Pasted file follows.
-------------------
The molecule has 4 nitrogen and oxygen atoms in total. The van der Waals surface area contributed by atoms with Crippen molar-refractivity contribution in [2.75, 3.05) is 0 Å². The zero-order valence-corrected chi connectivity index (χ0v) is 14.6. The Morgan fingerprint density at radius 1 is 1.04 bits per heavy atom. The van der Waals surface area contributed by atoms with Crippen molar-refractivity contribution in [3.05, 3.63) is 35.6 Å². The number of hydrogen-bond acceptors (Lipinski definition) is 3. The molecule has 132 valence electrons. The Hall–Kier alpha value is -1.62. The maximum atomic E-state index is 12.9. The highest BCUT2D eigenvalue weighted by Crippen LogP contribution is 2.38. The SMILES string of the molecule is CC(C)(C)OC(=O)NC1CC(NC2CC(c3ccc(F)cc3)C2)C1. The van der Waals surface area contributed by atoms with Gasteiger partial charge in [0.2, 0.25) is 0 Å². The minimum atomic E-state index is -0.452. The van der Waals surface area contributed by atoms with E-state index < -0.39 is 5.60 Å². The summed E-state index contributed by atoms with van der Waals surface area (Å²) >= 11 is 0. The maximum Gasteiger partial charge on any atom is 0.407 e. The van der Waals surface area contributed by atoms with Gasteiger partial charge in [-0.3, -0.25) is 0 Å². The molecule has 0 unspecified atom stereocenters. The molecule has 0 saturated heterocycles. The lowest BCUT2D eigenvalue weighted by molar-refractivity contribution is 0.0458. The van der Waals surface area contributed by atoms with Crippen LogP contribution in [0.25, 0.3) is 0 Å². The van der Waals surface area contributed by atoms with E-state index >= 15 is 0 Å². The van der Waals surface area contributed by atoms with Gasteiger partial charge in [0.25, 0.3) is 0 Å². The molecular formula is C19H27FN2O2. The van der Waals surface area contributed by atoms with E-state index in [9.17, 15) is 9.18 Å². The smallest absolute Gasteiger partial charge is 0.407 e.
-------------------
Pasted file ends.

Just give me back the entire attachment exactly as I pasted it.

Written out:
The molecule has 4 nitrogen and oxygen atoms in total. The van der Waals surface area contributed by atoms with Crippen molar-refractivity contribution in [2.75, 3.05) is 0 Å². The zero-order valence-corrected chi connectivity index (χ0v) is 14.6. The Morgan fingerprint density at radius 1 is 1.04 bits per heavy atom. The van der Waals surface area contributed by atoms with Crippen molar-refractivity contribution in [3.05, 3.63) is 35.6 Å². The number of hydrogen-bond acceptors (Lipinski definition) is 3. The molecule has 132 valence electrons. The Hall–Kier alpha value is -1.62. The maximum atomic E-state index is 12.9. The highest BCUT2D eigenvalue weighted by Crippen LogP contribution is 2.38. The SMILES string of the molecule is CC(C)(C)OC(=O)NC1CC(NC2CC(c3ccc(F)cc3)C2)C1. The van der Waals surface area contributed by atoms with Gasteiger partial charge in [0.2, 0.25) is 0 Å². The minimum atomic E-state index is -0.452. The van der Waals surface area contributed by atoms with E-state index < -0.39 is 5.60 Å². The summed E-state index contributed by atoms with van der Waals surface area (Å²) >= 11 is 0. The maximum Gasteiger partial charge on any atom is 0.407 e. The van der Waals surface area contributed by atoms with Gasteiger partial charge in [-0.3, -0.25) is 0 Å². The molecule has 0 unspecified atom stereocenters. The molecule has 0 saturated heterocycles. The lowest BCUT2D eigenvalue weighted by molar-refractivity contribution is 0.0458. The van der Waals surface area contributed by atoms with Crippen LogP contribution in [0.25, 0.3) is 0 Å². The van der Waals surface area contributed by atoms with E-state index >= 15 is 0 Å². The van der Waals surface area contributed by atoms with Gasteiger partial charge in [0.25, 0.3) is 0 Å². The molecular formula is C19H27FN2O2. The van der Waals surface area contributed by atoms with E-state index in [9.17, 15) is 9.18 Å². The smallest absolute Gasteiger partial charge is 0.407 e.